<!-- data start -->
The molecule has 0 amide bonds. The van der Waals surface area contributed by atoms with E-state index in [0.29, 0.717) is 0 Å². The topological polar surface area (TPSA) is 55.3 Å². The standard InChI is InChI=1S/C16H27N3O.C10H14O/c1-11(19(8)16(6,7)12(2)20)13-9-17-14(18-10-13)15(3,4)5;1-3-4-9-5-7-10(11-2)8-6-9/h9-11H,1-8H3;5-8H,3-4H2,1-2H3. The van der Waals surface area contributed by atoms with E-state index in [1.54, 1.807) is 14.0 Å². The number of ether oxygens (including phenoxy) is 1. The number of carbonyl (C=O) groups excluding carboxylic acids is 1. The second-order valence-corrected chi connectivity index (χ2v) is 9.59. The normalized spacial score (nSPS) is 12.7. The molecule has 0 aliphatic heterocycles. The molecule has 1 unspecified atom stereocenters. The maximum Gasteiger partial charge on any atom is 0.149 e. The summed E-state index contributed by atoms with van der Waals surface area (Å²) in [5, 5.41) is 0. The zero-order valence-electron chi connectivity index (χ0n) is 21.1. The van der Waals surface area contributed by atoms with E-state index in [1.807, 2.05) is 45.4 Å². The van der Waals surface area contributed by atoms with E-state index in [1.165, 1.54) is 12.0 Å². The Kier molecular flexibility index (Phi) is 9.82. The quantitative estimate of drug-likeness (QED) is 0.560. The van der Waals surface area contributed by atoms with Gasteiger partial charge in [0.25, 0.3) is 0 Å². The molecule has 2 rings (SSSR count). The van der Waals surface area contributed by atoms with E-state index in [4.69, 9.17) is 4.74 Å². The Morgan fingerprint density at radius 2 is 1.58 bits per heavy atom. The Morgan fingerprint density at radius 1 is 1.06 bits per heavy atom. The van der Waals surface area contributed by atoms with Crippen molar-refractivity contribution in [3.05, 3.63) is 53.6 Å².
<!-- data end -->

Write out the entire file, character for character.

The molecule has 0 amide bonds. The van der Waals surface area contributed by atoms with E-state index in [0.29, 0.717) is 0 Å². The topological polar surface area (TPSA) is 55.3 Å². The standard InChI is InChI=1S/C16H27N3O.C10H14O/c1-11(19(8)16(6,7)12(2)20)13-9-17-14(18-10-13)15(3,4)5;1-3-4-9-5-7-10(11-2)8-6-9/h9-11H,1-8H3;5-8H,3-4H2,1-2H3. The van der Waals surface area contributed by atoms with E-state index in [1.54, 1.807) is 14.0 Å². The number of ether oxygens (including phenoxy) is 1. The number of carbonyl (C=O) groups excluding carboxylic acids is 1. The second-order valence-corrected chi connectivity index (χ2v) is 9.59. The normalized spacial score (nSPS) is 12.7. The molecule has 0 aliphatic heterocycles. The molecule has 1 unspecified atom stereocenters. The maximum Gasteiger partial charge on any atom is 0.149 e. The summed E-state index contributed by atoms with van der Waals surface area (Å²) in [5, 5.41) is 0. The zero-order valence-electron chi connectivity index (χ0n) is 21.1. The van der Waals surface area contributed by atoms with E-state index in [1.807, 2.05) is 45.4 Å². The van der Waals surface area contributed by atoms with E-state index in [1.165, 1.54) is 12.0 Å². The Kier molecular flexibility index (Phi) is 9.82. The quantitative estimate of drug-likeness (QED) is 0.560. The van der Waals surface area contributed by atoms with Gasteiger partial charge in [0.25, 0.3) is 0 Å². The molecule has 2 rings (SSSR count). The van der Waals surface area contributed by atoms with E-state index in [4.69, 9.17) is 4.74 Å². The Morgan fingerprint density at radius 2 is 1.58 bits per heavy atom. The Morgan fingerprint density at radius 1 is 1.06 bits per heavy atom. The van der Waals surface area contributed by atoms with Crippen molar-refractivity contribution in [3.05, 3.63) is 53.6 Å².